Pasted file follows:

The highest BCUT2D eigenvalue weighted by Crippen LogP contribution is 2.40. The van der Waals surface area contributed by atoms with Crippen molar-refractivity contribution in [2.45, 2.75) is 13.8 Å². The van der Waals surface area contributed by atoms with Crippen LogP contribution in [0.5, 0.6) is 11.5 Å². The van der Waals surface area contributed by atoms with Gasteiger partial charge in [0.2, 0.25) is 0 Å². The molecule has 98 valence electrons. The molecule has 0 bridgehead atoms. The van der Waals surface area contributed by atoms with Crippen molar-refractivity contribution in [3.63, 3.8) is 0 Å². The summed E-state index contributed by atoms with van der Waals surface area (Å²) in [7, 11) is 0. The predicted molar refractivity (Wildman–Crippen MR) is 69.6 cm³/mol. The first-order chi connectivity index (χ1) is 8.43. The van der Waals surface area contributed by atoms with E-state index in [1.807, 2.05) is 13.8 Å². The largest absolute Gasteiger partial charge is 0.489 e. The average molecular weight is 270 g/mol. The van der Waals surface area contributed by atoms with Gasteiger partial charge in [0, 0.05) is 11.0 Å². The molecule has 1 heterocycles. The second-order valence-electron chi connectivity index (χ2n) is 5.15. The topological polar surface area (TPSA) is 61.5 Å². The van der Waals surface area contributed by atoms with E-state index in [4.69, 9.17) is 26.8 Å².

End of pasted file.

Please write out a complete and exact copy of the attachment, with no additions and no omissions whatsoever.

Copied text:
The highest BCUT2D eigenvalue weighted by Crippen LogP contribution is 2.40. The van der Waals surface area contributed by atoms with Crippen molar-refractivity contribution in [2.45, 2.75) is 13.8 Å². The van der Waals surface area contributed by atoms with Crippen LogP contribution in [0.5, 0.6) is 11.5 Å². The van der Waals surface area contributed by atoms with Gasteiger partial charge in [0.2, 0.25) is 0 Å². The molecule has 98 valence electrons. The molecule has 0 bridgehead atoms. The van der Waals surface area contributed by atoms with Crippen molar-refractivity contribution in [3.63, 3.8) is 0 Å². The summed E-state index contributed by atoms with van der Waals surface area (Å²) in [7, 11) is 0. The predicted molar refractivity (Wildman–Crippen MR) is 69.6 cm³/mol. The first-order chi connectivity index (χ1) is 8.43. The van der Waals surface area contributed by atoms with E-state index in [1.807, 2.05) is 13.8 Å². The largest absolute Gasteiger partial charge is 0.489 e. The average molecular weight is 270 g/mol. The van der Waals surface area contributed by atoms with Gasteiger partial charge in [0, 0.05) is 11.0 Å². The molecule has 1 heterocycles. The second-order valence-electron chi connectivity index (χ2n) is 5.15. The topological polar surface area (TPSA) is 61.5 Å². The van der Waals surface area contributed by atoms with E-state index in [4.69, 9.17) is 26.8 Å².